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Off the wire

12/15/2009

Classroom deer dissection isn't for everyone
EVANSVILLE, Wisc. — Young hunters who attend McKenna Middle School — and other seventh-graders who might glimpse a deer standing in a field — may never again look at the animals in the same way.
Read complete story from Wisconsin State Journal.


World record brown trout verified by IGFA
ROCKFORD — With one world-record fish under his belt, Thomas Healy is not holding his breath for another.

"I have a hard time believing it could happen again tomorrow," said the Rockford man, 66, who caught a 41-pound, 7-ounce, 43.75-inch brown trout in the Big Manistee River in Manistee County in September.
Read complete story from mlive.com.


Record chinook salmon run predicted
SEATTLE, — Idaho fishery managers predict a record return of chinook salmon to the Columbia River in 2010. As many as 470,000 jack chinook are expected, surpassing the record return of 437,900 set in 2001, The Seattle Times reported Saturday.
Read complete story from UPI.com.


12-year-old snaps photos of mountain lion
GOLDEN, Colo. — A 12-year-old boy who was in a car with his parents on Sunday morning used his cell phone camera to capture a pair of photos of a mountain lion in the subdivision where his family lives.
Read complete story from 9news.com.


At West Virginia, the rifle team is a point of pride
MORGANTOWN, W.VA. — More than 60,000 people jam into Milan Puskar Stadium to cheer West Virginia's football team on Saturdays each fall. This winter, 14,000 will pack WVU Coliseum to root on a Mountaineers men's basketball team with Final Four aspirations.
Read complete story from WashingtonPost.com.


Aircraft fails to find missing Mt. Hood climbers
GOVERNMENT CAMP, Ore. — A military helicopter searched upper elevations of Mount Hood on Monday, as rescuers held onto hope that two experienced climbers would be found alive after a third member of their party was discovered dead over the weekend.
Read complete story from The Saratogian.


Camera picks up 'Bigfoot' image in Minn.
Tim Kedrowski and his sons, Peter and Casey, are not pushovers for Bigfoot stories, but a frame on a game trail camera set up on their hunting land north of Remer has left them in a quandary.
Read complete story from TwinCities.com.


Suspected thief claims he was protecting animals
DENHAM SPRINGS, La. — A land owner used a decoy camera to help catch a man suspected of stealing other digital game surveillance cameras from his property in Livingston Parish. After his arrest, the man reportedly told detectives he took it to stop the owner from hunting in the area.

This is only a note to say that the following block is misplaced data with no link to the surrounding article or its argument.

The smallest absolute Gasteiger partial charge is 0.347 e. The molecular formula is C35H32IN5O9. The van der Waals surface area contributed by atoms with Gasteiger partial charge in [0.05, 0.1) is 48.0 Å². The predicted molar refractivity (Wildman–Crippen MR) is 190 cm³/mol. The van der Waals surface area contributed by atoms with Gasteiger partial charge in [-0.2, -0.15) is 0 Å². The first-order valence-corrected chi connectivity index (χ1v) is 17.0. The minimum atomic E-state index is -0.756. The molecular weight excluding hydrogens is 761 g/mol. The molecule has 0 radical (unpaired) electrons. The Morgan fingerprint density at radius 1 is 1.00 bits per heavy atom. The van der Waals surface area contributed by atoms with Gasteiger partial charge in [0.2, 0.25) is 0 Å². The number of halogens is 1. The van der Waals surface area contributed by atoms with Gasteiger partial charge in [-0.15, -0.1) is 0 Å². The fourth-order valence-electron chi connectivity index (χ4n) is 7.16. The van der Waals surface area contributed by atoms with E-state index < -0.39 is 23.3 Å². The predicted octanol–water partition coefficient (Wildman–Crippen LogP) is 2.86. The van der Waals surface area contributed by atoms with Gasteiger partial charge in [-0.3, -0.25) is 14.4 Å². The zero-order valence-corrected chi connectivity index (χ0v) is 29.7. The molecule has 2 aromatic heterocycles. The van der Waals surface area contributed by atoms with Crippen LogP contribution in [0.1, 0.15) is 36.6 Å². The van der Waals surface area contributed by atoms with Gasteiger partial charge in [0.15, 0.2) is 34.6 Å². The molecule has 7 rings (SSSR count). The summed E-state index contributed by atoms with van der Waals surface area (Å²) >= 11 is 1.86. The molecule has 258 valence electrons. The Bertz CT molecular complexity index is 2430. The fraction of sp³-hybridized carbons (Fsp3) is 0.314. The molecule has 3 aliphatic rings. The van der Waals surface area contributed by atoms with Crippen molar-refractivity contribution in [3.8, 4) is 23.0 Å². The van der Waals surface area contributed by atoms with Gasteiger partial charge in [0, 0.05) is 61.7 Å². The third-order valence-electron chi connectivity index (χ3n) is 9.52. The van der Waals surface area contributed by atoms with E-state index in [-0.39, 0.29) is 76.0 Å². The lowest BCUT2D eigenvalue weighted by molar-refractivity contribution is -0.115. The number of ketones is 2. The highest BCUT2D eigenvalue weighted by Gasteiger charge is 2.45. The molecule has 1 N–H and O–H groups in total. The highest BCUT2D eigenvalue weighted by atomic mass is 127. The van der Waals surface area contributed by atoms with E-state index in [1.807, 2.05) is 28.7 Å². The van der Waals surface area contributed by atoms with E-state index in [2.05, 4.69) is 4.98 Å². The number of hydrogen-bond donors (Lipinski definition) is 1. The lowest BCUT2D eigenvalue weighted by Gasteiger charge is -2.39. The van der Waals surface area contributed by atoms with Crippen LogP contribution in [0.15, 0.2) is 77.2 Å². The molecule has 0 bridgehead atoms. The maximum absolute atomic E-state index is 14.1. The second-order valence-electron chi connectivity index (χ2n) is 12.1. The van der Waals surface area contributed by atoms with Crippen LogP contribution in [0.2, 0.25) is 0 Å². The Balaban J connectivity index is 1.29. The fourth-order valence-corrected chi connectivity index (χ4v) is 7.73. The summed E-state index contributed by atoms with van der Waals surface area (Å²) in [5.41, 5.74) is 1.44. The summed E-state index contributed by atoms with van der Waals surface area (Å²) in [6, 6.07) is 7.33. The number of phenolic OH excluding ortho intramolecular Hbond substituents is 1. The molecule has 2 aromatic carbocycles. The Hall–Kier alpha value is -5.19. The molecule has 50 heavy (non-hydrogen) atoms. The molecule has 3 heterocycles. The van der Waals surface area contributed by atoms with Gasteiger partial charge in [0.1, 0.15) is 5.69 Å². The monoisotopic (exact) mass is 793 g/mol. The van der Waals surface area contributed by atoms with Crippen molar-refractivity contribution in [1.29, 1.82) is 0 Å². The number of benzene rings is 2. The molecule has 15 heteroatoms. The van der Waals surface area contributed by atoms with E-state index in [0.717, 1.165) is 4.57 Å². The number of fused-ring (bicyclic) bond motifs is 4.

Read complete story from WAFB.com.


NOAA to move faster to reform commercial fishing
The federal agency in charge of protecting the nation's oceans announced Thursday it is ramping up efforts to expand new rules aimed at lessening the cutthroat competition among fishermen that has threatened dozens of ocean species.
Read complete story from the Associated Press.


DNA map shows pandas may lack meat taste buds
BEIJING — Genome mapping showing that pandas may prefer a bamboo-based diet because they can't taste meat could unlock secrets to ensuring the survival of the endangered species.
Read complete story from the Associated Press.


Asian carp raises fear and loathing on Great Lakes
TRAVERSE CITY, Mich. — After nearly four decades as a fishing guide on the Great Lakes, Pat Chrysler has seen enough damage from invasive species to fear what giant, ravenous Asian carp could do to the nation's largest bodies of freshwater.
Read complete story from the Associated Press.


Elk concerns halt gas drilling in northeast Wyo.
CHEYENNE, Wyo. — Environmentalist concerns about elk have prompted the U.S. Bureau of Land Management to suspend coal-bed methane drilling in part of the gas-rich Powder River Basin in northeast Wyoming.
Read complete story from the Associated Press.


Feds changing Hawaii swordfish fishery regulations
HONOLULU — The federal government said it will loosen regulations on Hawaii-based longline swordfish fishermen that are designed to protect sea turtles.
Read complete story from the Associated Press.


After 30 years, NJ quadriplegic hunter takes aim
CLINTON, N.J. — In a wooded area up a dirt road off an interstate highway, Jamie Cap peers down the sight of his new shotgun at a target about 40 yards away. He adjusts the angle by nudging a toggle switch, then fires.
Read complete story from the Associated Press.